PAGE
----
Richard Groom is head of mortgage sales at the Tipton
In response to Covid-19, the UK Government have introduced many incentives to support personal and business finance, keep people in work, and keep the economy going. From the furlough scheme, to mortgage payment holidays, an array of incentives have been made available to help keep the country moving.
One of the more recent incentives includes a change to stamp duty limits. Where the standard limit for stamp duty is set at £125,000 for residential properties, the government’s new limits mean that until 31 March 2021, residential property purchases below £500,000 will not be liable for Stamp Duty Land Tax.
So, what effect has this had on the market?
Within 30 minutes of the announcement on Stamp Duty changes, website traffic to Rightmove increased by 22%. Following this, house sales increased by 15.6% during August 2020.
It is thought that the incentive has encouraged those who were considering buying, or moving, in the short-medium term future, to speed up their plans and begin their journey sooner. The changes mean that 90% of buyers in the market will pay no stamp duty at all, with an overall average saving of £4,500 in Stamp Duty Land Tax (SDLT) alone.
This is further supported by the recent Building Societies Association’s (BSA) research, showing that 11% of Brits wish to buy a new home before the incentive ends in March 2021.
While the incentive seems to be having the desired effect of getting the market moving, there are concerns. It is thought that due to the increase in demand, and extra cash available from buyers (which would have originally been allocated to SDLT) house prices are experiencing a sharp rise. The increase in homebuyers has led to bidding wars, with some offering over asking price.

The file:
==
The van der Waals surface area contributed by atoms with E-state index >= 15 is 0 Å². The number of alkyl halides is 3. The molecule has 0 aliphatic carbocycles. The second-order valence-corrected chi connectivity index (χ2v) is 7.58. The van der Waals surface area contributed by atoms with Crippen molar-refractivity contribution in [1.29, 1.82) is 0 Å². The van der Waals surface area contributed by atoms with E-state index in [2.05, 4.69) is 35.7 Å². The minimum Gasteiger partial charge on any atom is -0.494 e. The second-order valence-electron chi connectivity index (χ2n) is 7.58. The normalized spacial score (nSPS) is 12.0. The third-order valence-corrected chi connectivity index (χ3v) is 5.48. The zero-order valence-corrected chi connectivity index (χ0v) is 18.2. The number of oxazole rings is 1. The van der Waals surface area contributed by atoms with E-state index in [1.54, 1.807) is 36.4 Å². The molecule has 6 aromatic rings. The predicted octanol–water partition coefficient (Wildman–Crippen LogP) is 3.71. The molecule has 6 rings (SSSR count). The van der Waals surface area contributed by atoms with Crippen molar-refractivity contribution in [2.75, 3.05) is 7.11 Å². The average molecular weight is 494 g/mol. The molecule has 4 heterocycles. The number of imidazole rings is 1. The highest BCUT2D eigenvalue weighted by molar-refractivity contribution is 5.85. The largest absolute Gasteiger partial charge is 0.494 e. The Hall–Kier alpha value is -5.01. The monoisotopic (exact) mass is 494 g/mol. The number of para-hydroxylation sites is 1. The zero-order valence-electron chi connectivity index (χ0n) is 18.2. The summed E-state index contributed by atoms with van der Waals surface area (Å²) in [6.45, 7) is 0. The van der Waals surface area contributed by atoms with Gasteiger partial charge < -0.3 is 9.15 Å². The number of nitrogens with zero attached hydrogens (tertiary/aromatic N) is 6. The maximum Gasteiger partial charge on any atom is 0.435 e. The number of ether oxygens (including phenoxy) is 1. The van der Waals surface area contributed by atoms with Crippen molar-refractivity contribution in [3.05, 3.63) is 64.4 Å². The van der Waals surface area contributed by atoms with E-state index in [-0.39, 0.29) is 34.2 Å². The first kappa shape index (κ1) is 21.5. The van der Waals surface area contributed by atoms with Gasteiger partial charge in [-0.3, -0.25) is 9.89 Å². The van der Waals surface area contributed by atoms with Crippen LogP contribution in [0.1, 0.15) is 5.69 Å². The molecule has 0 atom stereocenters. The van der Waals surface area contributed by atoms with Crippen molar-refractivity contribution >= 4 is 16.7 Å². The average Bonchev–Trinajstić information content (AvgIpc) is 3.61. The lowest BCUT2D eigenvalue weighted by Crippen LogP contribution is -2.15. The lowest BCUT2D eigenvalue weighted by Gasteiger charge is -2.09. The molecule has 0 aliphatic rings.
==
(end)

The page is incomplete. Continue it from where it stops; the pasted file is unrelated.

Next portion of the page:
So, are the changes to SDLT a short-term fix or a long-term solution? If demand is to take a sharp downturn following March 2021, it is concerning that property prices may also drop as a result of this.
A large drop in property prices could leave those with high loan to value mortgages in negative equity, which may be a contributing factor as to why lenders are reluctant to re-enter the high LTV mortgage market.
Alongside higher LTV mortgage products being withdrawn, the SDLT incentive is also unlikely to benefit all first- time buyers. Many FTBs already benefited from a reduction in SDLT prior to the new incentive. This may mean that as well as it being harder for them to obtain a high LTV mortgage; the market could still experience a lack of FTBs making their entry.
Overall, while the benefits of the government’s SDLT incentive can be seen by all, the long-term effect is yet to be seen. If demand or property prices are to drop when the scheme comes to an end, there is a danger that those purchasing during the scheme will see a drop in equity in their properties. However, this is unlikely to be long term as the market makes it is way back to some kind of normality.